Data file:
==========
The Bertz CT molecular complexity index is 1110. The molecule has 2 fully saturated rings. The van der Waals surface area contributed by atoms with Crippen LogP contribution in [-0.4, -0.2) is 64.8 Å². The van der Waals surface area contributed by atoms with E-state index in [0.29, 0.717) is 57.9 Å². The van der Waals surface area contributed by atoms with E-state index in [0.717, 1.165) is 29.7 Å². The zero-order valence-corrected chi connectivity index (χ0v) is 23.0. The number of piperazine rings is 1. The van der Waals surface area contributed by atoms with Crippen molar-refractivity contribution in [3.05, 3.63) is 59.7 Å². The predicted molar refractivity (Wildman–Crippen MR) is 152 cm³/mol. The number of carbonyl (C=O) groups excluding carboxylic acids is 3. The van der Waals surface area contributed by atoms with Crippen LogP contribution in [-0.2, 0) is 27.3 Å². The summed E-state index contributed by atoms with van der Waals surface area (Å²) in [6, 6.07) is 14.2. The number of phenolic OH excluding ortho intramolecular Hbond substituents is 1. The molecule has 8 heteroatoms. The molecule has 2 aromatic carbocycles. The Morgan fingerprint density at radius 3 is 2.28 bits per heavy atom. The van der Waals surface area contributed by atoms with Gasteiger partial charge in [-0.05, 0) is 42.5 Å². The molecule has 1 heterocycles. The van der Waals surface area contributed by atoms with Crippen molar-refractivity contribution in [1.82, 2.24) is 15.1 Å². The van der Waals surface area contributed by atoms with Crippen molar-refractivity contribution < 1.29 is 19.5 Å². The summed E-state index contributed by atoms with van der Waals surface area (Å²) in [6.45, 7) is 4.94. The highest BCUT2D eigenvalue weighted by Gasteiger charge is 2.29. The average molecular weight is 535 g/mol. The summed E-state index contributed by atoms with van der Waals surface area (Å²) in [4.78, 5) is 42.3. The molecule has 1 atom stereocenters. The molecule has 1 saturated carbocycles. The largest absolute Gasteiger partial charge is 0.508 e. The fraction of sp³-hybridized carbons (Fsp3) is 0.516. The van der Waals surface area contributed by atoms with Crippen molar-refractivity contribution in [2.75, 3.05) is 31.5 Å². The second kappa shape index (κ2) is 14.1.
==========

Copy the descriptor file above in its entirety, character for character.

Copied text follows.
The Bertz CT molecular complexity index is 1110. The molecule has 2 fully saturated rings. The van der Waals surface area contributed by atoms with Crippen LogP contribution in [-0.4, -0.2) is 64.8 Å². The van der Waals surface area contributed by atoms with E-state index in [0.29, 0.717) is 57.9 Å². The van der Waals surface area contributed by atoms with E-state index in [0.717, 1.165) is 29.7 Å². The zero-order valence-corrected chi connectivity index (χ0v) is 23.0. The number of piperazine rings is 1. The van der Waals surface area contributed by atoms with Crippen molar-refractivity contribution in [3.05, 3.63) is 59.7 Å². The predicted molar refractivity (Wildman–Crippen MR) is 152 cm³/mol. The number of carbonyl (C=O) groups excluding carboxylic acids is 3. The van der Waals surface area contributed by atoms with Crippen LogP contribution in [-0.2, 0) is 27.3 Å². The summed E-state index contributed by atoms with van der Waals surface area (Å²) in [6, 6.07) is 14.2. The number of phenolic OH excluding ortho intramolecular Hbond substituents is 1. The molecule has 8 heteroatoms. The molecule has 2 aromatic carbocycles. The Morgan fingerprint density at radius 3 is 2.28 bits per heavy atom. The van der Waals surface area contributed by atoms with Gasteiger partial charge in [-0.05, 0) is 42.5 Å². The molecule has 1 heterocycles. The van der Waals surface area contributed by atoms with Crippen molar-refractivity contribution in [1.82, 2.24) is 15.1 Å². The van der Waals surface area contributed by atoms with Crippen molar-refractivity contribution < 1.29 is 19.5 Å². The summed E-state index contributed by atoms with van der Waals surface area (Å²) in [6.45, 7) is 4.94. The highest BCUT2D eigenvalue weighted by Gasteiger charge is 2.29. The average molecular weight is 535 g/mol. The summed E-state index contributed by atoms with van der Waals surface area (Å²) in [4.78, 5) is 42.3. The molecule has 1 atom stereocenters. The molecule has 1 saturated carbocycles. The largest absolute Gasteiger partial charge is 0.508 e. The fraction of sp³-hybridized carbons (Fsp3) is 0.516. The van der Waals surface area contributed by atoms with Crippen molar-refractivity contribution in [2.75, 3.05) is 31.5 Å². The second kappa shape index (κ2) is 14.1.